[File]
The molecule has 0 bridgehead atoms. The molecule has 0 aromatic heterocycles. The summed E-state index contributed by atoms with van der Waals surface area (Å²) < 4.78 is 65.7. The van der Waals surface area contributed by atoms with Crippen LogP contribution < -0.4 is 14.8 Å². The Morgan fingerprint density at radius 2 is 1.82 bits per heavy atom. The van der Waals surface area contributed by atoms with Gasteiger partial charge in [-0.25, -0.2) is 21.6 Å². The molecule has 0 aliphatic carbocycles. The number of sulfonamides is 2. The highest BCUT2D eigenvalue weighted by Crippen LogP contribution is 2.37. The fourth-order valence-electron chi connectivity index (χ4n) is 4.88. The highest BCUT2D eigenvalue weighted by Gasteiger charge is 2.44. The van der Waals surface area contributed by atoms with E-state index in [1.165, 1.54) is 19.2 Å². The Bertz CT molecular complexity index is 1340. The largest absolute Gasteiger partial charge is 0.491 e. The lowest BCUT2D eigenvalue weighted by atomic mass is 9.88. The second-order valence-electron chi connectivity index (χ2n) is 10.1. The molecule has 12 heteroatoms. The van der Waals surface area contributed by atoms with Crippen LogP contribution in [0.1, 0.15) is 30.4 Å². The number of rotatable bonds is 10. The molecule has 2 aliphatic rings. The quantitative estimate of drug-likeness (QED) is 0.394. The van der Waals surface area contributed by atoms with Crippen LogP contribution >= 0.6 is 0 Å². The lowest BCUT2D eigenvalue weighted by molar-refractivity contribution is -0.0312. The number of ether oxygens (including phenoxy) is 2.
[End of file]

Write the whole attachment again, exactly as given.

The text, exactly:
The molecule has 0 bridgehead atoms. The molecule has 0 aromatic heterocycles. The summed E-state index contributed by atoms with van der Waals surface area (Å²) < 4.78 is 65.7. The van der Waals surface area contributed by atoms with Crippen LogP contribution < -0.4 is 14.8 Å². The Morgan fingerprint density at radius 2 is 1.82 bits per heavy atom. The van der Waals surface area contributed by atoms with Gasteiger partial charge in [-0.25, -0.2) is 21.6 Å². The molecule has 0 aliphatic carbocycles. The number of sulfonamides is 2. The highest BCUT2D eigenvalue weighted by Crippen LogP contribution is 2.37. The fourth-order valence-electron chi connectivity index (χ4n) is 4.88. The highest BCUT2D eigenvalue weighted by Gasteiger charge is 2.44. The van der Waals surface area contributed by atoms with E-state index in [1.165, 1.54) is 19.2 Å². The Bertz CT molecular complexity index is 1340. The largest absolute Gasteiger partial charge is 0.491 e. The lowest BCUT2D eigenvalue weighted by atomic mass is 9.88. The second-order valence-electron chi connectivity index (χ2n) is 10.1. The molecule has 12 heteroatoms. The van der Waals surface area contributed by atoms with Crippen LogP contribution in [0.1, 0.15) is 30.4 Å². The number of rotatable bonds is 10. The molecule has 2 aliphatic rings. The quantitative estimate of drug-likeness (QED) is 0.394. The van der Waals surface area contributed by atoms with Crippen LogP contribution >= 0.6 is 0 Å². The lowest BCUT2D eigenvalue weighted by molar-refractivity contribution is -0.0312. The number of ether oxygens (including phenoxy) is 2.